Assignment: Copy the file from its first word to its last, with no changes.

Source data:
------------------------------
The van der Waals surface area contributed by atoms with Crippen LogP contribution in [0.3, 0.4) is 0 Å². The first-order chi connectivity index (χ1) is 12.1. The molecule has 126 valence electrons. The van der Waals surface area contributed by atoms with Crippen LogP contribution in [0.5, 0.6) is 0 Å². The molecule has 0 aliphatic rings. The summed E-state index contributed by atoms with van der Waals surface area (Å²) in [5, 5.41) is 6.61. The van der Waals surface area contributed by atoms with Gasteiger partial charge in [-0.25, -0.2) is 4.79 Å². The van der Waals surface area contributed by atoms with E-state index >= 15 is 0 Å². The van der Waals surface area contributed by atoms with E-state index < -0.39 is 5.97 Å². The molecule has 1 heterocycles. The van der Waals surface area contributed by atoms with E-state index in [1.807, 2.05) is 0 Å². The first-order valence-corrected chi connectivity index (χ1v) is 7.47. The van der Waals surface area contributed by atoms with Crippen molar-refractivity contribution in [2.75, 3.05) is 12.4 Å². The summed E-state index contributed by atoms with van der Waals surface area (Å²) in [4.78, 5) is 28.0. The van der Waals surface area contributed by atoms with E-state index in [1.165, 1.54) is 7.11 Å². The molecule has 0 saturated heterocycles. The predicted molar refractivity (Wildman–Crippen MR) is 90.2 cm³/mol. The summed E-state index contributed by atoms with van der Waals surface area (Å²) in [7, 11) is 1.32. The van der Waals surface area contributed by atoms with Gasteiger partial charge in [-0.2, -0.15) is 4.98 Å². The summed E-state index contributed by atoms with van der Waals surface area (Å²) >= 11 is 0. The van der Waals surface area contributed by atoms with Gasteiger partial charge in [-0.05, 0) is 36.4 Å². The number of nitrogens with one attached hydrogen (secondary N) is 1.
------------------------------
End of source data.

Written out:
The van der Waals surface area contributed by atoms with Crippen LogP contribution in [0.3, 0.4) is 0 Å². The first-order chi connectivity index (χ1) is 12.1. The molecule has 126 valence electrons. The van der Waals surface area contributed by atoms with Crippen LogP contribution in [0.5, 0.6) is 0 Å². The molecule has 0 aliphatic rings. The summed E-state index contributed by atoms with van der Waals surface area (Å²) in [5, 5.41) is 6.61. The van der Waals surface area contributed by atoms with Gasteiger partial charge in [-0.25, -0.2) is 4.79 Å². The van der Waals surface area contributed by atoms with E-state index >= 15 is 0 Å². The van der Waals surface area contributed by atoms with E-state index < -0.39 is 5.97 Å². The molecule has 1 heterocycles. The van der Waals surface area contributed by atoms with E-state index in [1.807, 2.05) is 0 Å². The first-order valence-corrected chi connectivity index (χ1v) is 7.47. The van der Waals surface area contributed by atoms with Crippen molar-refractivity contribution in [2.75, 3.05) is 12.4 Å². The summed E-state index contributed by atoms with van der Waals surface area (Å²) in [4.78, 5) is 28.0. The van der Waals surface area contributed by atoms with E-state index in [1.165, 1.54) is 7.11 Å². The molecule has 0 saturated heterocycles. The predicted molar refractivity (Wildman–Crippen MR) is 90.2 cm³/mol. The summed E-state index contributed by atoms with van der Waals surface area (Å²) in [7, 11) is 1.32. The van der Waals surface area contributed by atoms with Gasteiger partial charge in [-0.2, -0.15) is 4.98 Å². The summed E-state index contributed by atoms with van der Waals surface area (Å²) >= 11 is 0. The van der Waals surface area contributed by atoms with Gasteiger partial charge in [-0.05, 0) is 36.4 Å². The number of nitrogens with one attached hydrogen (secondary N) is 1.